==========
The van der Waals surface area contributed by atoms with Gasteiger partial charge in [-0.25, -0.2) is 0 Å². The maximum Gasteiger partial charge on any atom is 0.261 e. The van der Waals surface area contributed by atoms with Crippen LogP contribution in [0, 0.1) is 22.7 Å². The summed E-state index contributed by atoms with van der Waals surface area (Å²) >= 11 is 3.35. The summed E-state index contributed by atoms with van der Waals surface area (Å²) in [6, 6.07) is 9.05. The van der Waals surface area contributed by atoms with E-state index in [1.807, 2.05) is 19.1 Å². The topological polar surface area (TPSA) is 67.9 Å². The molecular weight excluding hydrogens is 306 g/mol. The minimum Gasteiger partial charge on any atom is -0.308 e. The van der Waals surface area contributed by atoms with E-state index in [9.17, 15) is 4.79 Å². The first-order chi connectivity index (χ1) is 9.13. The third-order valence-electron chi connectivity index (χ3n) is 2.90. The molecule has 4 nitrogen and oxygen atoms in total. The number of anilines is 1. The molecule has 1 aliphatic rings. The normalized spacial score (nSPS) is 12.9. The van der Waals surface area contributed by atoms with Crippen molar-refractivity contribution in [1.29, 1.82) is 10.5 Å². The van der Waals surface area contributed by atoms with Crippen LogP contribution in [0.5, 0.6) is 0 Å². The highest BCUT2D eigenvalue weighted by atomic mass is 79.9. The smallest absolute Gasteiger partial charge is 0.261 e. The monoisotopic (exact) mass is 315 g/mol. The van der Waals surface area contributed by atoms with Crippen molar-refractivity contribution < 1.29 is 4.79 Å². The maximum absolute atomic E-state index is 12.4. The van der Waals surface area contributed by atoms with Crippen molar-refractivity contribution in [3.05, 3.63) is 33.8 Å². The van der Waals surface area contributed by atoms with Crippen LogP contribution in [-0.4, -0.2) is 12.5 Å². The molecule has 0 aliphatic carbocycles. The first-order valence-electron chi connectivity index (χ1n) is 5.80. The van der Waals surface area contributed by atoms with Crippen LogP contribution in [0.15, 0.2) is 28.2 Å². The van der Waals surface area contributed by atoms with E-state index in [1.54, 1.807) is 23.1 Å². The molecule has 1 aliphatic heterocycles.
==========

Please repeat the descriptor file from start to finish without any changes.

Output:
The van der Waals surface area contributed by atoms with Gasteiger partial charge in [-0.25, -0.2) is 0 Å². The maximum Gasteiger partial charge on any atom is 0.261 e. The van der Waals surface area contributed by atoms with Crippen LogP contribution in [0, 0.1) is 22.7 Å². The summed E-state index contributed by atoms with van der Waals surface area (Å²) >= 11 is 3.35. The summed E-state index contributed by atoms with van der Waals surface area (Å²) in [6, 6.07) is 9.05. The van der Waals surface area contributed by atoms with E-state index in [1.807, 2.05) is 19.1 Å². The topological polar surface area (TPSA) is 67.9 Å². The molecular weight excluding hydrogens is 306 g/mol. The minimum Gasteiger partial charge on any atom is -0.308 e. The van der Waals surface area contributed by atoms with E-state index in [9.17, 15) is 4.79 Å². The first-order chi connectivity index (χ1) is 9.13. The third-order valence-electron chi connectivity index (χ3n) is 2.90. The molecule has 4 nitrogen and oxygen atoms in total. The number of anilines is 1. The molecule has 1 aliphatic rings. The normalized spacial score (nSPS) is 12.9. The van der Waals surface area contributed by atoms with Crippen molar-refractivity contribution in [1.29, 1.82) is 10.5 Å². The van der Waals surface area contributed by atoms with Crippen LogP contribution in [0.5, 0.6) is 0 Å². The highest BCUT2D eigenvalue weighted by atomic mass is 79.9. The smallest absolute Gasteiger partial charge is 0.261 e. The monoisotopic (exact) mass is 315 g/mol. The van der Waals surface area contributed by atoms with Crippen molar-refractivity contribution < 1.29 is 4.79 Å². The maximum absolute atomic E-state index is 12.4. The van der Waals surface area contributed by atoms with Crippen molar-refractivity contribution in [3.05, 3.63) is 33.8 Å². The van der Waals surface area contributed by atoms with Crippen LogP contribution in [-0.4, -0.2) is 12.5 Å². The molecule has 0 aliphatic carbocycles. The first-order valence-electron chi connectivity index (χ1n) is 5.80. The van der Waals surface area contributed by atoms with Crippen LogP contribution in [0.15, 0.2) is 28.2 Å². The van der Waals surface area contributed by atoms with E-state index in [1.54, 1.807) is 23.1 Å². The molecule has 1 aliphatic heterocycles.